It has also been known to create not only steady or continuous sounds or tones, but also to give certain progress tones predetermined on/off duty cycles. For example, the familiar "busy signal" in telephone systems is commonly a "sound" representable as a combination of 480 Hz. and 620 Hz. sine waves--but interrupted so that it is alternately "on" for 0.5 second and "off" for 0.5 second. In the prior art, an on/off timer has been provided for each distinctive on/off type tone, and associated with the ROM memory holding the PCM samples for the sound to be turned on and off.
The present invention relates in general to time multiplex PCM (pulse code modulation) communication systems--and is ideally suited, but not restricted, to those of the type employing digital switching. More particularly, the invention relates to sources of sounds and tones, and to methods of creating such sounds and tones, used in such systems and formed by previously established and stored sets of PCM samples, without actually creating multi-frequency analog waves, PAM sampling or repeated synchronous PCM encoding.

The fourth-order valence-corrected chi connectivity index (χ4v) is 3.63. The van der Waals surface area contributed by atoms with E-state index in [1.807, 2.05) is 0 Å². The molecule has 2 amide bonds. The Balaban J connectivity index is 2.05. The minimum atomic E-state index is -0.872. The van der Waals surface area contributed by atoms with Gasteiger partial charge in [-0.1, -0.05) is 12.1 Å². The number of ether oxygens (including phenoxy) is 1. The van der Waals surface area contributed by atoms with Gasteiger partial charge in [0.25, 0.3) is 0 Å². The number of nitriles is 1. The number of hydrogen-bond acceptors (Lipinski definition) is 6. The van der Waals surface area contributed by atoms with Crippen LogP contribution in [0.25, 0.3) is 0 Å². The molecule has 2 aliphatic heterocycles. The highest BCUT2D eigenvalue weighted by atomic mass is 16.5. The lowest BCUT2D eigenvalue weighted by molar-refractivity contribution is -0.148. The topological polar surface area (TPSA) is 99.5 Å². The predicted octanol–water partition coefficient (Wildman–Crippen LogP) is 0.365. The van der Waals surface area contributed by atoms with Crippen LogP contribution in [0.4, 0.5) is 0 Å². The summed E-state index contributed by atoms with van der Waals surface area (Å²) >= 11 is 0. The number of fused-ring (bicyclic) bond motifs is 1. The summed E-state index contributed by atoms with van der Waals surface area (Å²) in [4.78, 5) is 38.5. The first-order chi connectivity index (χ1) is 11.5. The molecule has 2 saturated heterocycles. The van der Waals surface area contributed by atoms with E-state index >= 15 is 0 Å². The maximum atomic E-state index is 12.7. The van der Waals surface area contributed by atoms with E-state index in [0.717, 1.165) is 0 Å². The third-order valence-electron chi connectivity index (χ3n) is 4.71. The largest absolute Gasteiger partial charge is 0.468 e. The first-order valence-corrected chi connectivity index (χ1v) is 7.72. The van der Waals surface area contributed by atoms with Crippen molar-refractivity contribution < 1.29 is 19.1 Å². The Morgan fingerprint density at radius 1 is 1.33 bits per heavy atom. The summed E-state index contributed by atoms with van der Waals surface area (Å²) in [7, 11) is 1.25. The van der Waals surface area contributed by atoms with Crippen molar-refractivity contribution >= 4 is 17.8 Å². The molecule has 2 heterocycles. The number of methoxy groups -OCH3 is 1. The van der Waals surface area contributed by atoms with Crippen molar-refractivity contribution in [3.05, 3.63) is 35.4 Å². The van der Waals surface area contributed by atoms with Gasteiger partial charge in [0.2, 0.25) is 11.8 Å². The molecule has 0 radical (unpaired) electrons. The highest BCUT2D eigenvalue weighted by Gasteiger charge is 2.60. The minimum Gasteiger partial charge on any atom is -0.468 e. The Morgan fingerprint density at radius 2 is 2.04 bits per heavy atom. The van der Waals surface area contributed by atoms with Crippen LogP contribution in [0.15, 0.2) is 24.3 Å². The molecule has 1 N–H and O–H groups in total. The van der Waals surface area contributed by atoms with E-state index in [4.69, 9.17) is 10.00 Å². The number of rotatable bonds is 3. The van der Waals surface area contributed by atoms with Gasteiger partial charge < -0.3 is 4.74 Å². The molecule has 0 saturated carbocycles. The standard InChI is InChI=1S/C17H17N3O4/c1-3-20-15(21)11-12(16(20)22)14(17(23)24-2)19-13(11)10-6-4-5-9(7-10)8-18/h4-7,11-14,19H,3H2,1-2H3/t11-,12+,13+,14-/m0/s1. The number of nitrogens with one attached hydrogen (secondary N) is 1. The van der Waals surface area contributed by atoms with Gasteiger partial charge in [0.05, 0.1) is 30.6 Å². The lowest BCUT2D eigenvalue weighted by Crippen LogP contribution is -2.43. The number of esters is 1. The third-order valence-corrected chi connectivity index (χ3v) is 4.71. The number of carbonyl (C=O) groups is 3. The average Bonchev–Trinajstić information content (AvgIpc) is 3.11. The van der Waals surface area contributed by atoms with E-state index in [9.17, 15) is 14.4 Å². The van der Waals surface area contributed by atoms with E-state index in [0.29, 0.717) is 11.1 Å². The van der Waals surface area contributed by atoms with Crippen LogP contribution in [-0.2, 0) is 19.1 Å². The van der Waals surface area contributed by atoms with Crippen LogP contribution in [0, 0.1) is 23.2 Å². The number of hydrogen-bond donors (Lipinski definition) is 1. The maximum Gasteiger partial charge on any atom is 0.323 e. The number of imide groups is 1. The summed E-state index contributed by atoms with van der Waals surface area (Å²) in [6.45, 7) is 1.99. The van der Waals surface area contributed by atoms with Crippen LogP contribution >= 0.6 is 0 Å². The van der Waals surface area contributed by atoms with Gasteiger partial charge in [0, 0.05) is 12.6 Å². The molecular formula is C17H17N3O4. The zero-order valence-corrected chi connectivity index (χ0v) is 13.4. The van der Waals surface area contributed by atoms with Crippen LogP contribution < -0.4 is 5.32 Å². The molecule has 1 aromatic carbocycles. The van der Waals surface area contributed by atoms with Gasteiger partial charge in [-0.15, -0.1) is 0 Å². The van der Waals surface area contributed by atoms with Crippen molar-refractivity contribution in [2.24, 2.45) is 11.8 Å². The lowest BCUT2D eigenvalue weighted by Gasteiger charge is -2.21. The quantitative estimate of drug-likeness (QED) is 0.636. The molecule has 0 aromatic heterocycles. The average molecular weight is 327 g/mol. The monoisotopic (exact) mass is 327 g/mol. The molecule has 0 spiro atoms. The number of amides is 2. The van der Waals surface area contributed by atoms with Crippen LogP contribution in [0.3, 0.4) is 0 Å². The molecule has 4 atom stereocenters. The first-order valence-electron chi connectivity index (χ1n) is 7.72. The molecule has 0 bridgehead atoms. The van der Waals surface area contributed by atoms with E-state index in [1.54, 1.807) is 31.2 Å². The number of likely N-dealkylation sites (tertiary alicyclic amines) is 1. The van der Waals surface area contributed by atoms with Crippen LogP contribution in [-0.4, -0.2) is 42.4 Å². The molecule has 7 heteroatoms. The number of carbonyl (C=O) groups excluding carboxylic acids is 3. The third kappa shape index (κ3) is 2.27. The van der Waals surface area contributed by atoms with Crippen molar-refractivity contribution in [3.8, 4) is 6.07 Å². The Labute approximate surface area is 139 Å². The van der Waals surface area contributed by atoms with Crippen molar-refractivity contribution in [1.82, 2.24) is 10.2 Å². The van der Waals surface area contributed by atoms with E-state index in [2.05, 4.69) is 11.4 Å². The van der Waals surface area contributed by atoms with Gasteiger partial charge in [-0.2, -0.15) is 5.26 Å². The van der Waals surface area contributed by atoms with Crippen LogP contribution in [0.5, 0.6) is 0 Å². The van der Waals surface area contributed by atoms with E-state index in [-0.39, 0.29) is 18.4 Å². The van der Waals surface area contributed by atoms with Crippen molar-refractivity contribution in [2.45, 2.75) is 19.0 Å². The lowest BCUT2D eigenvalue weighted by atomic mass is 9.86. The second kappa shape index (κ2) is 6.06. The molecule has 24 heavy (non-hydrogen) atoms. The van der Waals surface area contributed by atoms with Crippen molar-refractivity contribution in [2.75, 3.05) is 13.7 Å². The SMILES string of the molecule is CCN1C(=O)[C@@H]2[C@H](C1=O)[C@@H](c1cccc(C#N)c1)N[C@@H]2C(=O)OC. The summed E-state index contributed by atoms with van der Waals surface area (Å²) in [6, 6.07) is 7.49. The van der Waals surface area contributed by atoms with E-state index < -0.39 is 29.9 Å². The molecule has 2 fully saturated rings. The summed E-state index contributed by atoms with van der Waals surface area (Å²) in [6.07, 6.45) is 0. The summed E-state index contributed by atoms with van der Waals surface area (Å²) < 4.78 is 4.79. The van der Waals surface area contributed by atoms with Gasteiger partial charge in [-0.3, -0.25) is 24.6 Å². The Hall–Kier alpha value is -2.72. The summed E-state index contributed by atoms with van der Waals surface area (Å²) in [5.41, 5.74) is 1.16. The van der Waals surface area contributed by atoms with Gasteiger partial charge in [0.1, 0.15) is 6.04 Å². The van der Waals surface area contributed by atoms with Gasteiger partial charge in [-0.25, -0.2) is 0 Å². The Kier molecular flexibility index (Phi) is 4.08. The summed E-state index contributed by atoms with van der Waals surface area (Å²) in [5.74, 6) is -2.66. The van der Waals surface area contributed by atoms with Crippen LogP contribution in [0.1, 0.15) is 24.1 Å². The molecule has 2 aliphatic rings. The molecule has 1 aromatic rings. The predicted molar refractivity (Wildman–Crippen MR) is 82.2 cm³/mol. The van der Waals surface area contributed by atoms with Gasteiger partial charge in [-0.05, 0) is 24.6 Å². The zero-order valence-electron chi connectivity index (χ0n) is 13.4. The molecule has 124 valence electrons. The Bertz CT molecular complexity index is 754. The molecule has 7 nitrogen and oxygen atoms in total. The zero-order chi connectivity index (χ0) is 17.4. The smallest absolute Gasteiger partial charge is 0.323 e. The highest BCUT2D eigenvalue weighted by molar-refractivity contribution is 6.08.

It is the general aim of the present invention to provide methods and apparatus for generating any one of a large plurality of tones in any one of many time slots (channels) of the repetitive cycles (frames) in a PCM time multiplex communication system--in a fashion that a single hardware assembly, manufacturable as a single printed circuit board, carries out the method steps to so produce signals digitally representing the desired tones in the desired time slots. This overcomes the prior practice of dedicating considerable hardware to the job of generating each one of many tones--and makes possible the realization of all tone requirements for a central installation (PBX or central office) by apparatus which is less bulky, greatly reduced in cost and which reduces the procedures for switching tones into desired time slots.